Quotes about Alexander the Great
23 Sourced Quotes
Gays have always been in the military. Alexander the Great was originally Alexander the Fabulous. A gay man invented C-rations. He claims he could never talk anyone into the cilantro garnish. Obviously, gays were not allowed to design the outfits, because we never would have stayed with the earth tones for so long.
For all the '4th Generation of War' intellectuals running around today saying that the nature of war has fundamentally changed, the tactics are wholly new, etc., I must respectfully say, 'Not really': Alexander the Great would not be in the least bit perplexed by the enemy that we face right now in Iraq, and our leaders going into this fight do their troops a disservice by not studying — studying, vice just reading — the men who have gone before us. We have been fighting on this planet for 5,000 years and we should take advantage of their experience. 'Winging it' and filling body bags as we sort out what works reminds us of the moral dictates and the cost of competence in our profession.
Aware of the sort of primary sources we will be dealing with and what their limitations and orientations are, we are now prepared to undertake the task of chronicling New Testament history, a task that immediately takes us first to source material we have not even mentioned yet, sources both Jewish and pagan about the events that transpired between the time of Alexander the Great and the birth of Jesus.
Alexander III of Macedonia was born in 356 B. C., on the sixth day of the month of Lous. He is known as Alexander the Great because he killed more people of more different kinds than any other man of his time. [Footnote: He did this in order to impress Greek culture upon them. Alexander was not strictly a Greek and he was not cultured, but that was his story, and who am I to deny it?]
The Athenian empire lasted for fifty years at the most, and the stupendous creation of Alexander the Great for less. What has been the fate of succeeding imperialisms? That of Spain endured on the grand scale for little more than a century; that of Napoleon for a decade; the British Empire is less than two centuries old, and in its present form is a thing of yesterday. In the brief span of recorded history empires have had a shorter life than many monarchies, theocracies, and even republics. The Augustan alone reached a venerable age. In the coming of Christianity it had to face the greatest of all historic convulsions, but such was its potency that it weathered the storm and influenced profoundly the organization of the Christian church.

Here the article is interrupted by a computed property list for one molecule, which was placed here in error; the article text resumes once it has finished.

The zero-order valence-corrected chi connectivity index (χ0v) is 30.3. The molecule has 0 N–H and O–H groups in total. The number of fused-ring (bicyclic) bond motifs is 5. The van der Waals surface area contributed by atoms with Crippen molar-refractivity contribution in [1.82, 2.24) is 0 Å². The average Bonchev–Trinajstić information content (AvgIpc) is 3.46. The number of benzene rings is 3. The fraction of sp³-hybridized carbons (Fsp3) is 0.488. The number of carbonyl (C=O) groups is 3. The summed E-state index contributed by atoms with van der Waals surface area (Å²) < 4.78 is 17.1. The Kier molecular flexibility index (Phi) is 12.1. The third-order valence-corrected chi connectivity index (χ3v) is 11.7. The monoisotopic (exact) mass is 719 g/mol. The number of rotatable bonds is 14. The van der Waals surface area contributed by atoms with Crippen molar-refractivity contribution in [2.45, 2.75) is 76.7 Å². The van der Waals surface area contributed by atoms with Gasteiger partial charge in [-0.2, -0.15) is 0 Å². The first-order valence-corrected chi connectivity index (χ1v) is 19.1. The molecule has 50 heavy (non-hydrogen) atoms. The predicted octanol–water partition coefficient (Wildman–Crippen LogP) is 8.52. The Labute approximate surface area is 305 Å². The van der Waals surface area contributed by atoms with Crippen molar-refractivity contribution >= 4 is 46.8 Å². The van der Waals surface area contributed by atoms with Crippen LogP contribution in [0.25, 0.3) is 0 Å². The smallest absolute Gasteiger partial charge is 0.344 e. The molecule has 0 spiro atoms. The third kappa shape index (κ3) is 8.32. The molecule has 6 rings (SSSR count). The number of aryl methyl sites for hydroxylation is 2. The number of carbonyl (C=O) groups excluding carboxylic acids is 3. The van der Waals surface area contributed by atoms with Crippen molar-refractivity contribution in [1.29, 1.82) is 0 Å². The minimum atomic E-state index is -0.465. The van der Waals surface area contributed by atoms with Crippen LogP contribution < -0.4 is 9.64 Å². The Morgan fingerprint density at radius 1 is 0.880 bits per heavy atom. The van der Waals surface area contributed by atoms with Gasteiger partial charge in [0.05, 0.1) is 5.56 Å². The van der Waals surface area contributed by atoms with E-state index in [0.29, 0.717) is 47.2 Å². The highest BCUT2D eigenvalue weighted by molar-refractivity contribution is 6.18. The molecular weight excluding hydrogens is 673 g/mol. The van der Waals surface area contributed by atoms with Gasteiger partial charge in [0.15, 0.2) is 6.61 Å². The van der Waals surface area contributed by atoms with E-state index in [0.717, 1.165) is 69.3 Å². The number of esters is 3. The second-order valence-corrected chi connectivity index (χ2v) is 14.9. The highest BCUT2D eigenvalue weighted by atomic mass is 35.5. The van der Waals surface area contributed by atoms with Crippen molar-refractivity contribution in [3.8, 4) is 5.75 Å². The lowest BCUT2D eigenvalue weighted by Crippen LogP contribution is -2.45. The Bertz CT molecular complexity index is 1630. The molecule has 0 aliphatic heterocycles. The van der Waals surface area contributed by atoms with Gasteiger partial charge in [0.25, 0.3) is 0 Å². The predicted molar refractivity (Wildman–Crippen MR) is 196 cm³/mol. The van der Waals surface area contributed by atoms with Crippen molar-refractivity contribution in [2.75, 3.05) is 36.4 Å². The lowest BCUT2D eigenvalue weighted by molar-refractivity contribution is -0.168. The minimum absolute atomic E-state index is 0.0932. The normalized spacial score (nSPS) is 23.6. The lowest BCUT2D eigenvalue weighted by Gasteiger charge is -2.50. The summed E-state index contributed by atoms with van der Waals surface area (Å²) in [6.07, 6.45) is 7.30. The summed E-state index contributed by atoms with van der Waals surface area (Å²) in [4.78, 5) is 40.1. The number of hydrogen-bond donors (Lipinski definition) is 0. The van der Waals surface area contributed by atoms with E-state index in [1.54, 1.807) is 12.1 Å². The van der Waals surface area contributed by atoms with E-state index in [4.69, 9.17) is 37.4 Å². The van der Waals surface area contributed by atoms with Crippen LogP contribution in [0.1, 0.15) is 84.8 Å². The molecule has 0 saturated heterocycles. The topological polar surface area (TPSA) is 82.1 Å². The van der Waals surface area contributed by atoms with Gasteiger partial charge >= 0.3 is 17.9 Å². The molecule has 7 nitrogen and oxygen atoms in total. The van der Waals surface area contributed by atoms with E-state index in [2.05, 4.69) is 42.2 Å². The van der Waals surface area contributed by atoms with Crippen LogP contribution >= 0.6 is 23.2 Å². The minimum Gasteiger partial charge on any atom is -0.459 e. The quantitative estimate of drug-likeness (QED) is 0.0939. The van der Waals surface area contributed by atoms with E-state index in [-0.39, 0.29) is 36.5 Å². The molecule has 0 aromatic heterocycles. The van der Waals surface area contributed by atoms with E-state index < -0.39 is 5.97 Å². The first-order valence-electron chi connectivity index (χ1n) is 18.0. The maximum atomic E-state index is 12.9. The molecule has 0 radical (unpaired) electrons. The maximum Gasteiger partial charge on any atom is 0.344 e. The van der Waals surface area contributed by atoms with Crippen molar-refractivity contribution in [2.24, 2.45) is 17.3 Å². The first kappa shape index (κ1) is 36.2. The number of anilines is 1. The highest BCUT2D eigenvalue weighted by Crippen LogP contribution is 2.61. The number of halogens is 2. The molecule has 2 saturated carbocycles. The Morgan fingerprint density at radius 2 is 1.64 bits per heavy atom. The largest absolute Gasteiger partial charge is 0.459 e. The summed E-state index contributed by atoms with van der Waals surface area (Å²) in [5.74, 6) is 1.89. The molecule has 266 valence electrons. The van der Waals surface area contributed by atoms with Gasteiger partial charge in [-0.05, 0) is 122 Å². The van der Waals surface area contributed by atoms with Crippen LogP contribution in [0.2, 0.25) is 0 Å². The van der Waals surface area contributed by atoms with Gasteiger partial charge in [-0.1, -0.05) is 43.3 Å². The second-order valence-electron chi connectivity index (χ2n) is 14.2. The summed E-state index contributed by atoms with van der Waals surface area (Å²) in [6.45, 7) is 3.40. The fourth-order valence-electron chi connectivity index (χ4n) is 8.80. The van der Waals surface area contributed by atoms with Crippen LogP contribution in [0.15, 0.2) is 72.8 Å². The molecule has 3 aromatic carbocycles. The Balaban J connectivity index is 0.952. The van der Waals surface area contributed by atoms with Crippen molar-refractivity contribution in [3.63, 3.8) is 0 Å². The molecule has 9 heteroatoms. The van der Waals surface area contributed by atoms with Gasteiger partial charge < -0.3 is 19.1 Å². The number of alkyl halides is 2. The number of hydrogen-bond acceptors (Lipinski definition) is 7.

In world history we have other examples of frightful destruction. There was Alexander the Great and all of the destruction he caused. Napoleon, too, would have destroyed all of Europe. But unfortunately, the Nazi government, the government of which I unfortunately partook, had no Talleyrand, but we had a Ribbentrop. Through Talleyrand's policy France was saved from a catastrophe that Ribbentrop would have brought about.
But Shakespeare never drank coffee. Nor did Julius Caesar, or Socrates. Alexander the Great conquered half the world without even a café latte to perk him up. The pyramids were designed and constructed without a whiff of a sniff of caffeine. Coffee was introduced to Europe only in 1615. The achievements of antiquity are quite enough to cow the modern human, but when you realize that they did it all without caffeine it becomes almost unbearable.
Their daughter, who would be the half-sister of Alexander the Great and, later the wife of Cassander, was appropriately named Thessalonike, to commemorate Philip's victory in Thessaly. In 315 Cassander founded at or near the site of ancient Therme the great city that still bears her name.
There are people nowadays who think that Irving was a ranter and a ham; quite true, he was, but in the sense that Alexander the Great was a martinet and a butcher. Ranting and hamming are very necessary accomplishments for a great actor, and he is able to invest them with a greatness which lesser actors cannot approach.
Great times call for great men. There are unknown heroes who are modest, with none of the historical glamour of a Napoleon. If you analysed their character you would find that it eclipsed even the glory of Alexander the Great. Today you can meet in the streets of Prague a shabbily dressed man who is not even himself aware of his significance in the history of the great new era. He goes modestly on his way, without bothering anyone. Nor is he bothered by journalists asking for an interview. If you asked him his name he would answer you simply and unassumingly: 'I am Švejk….'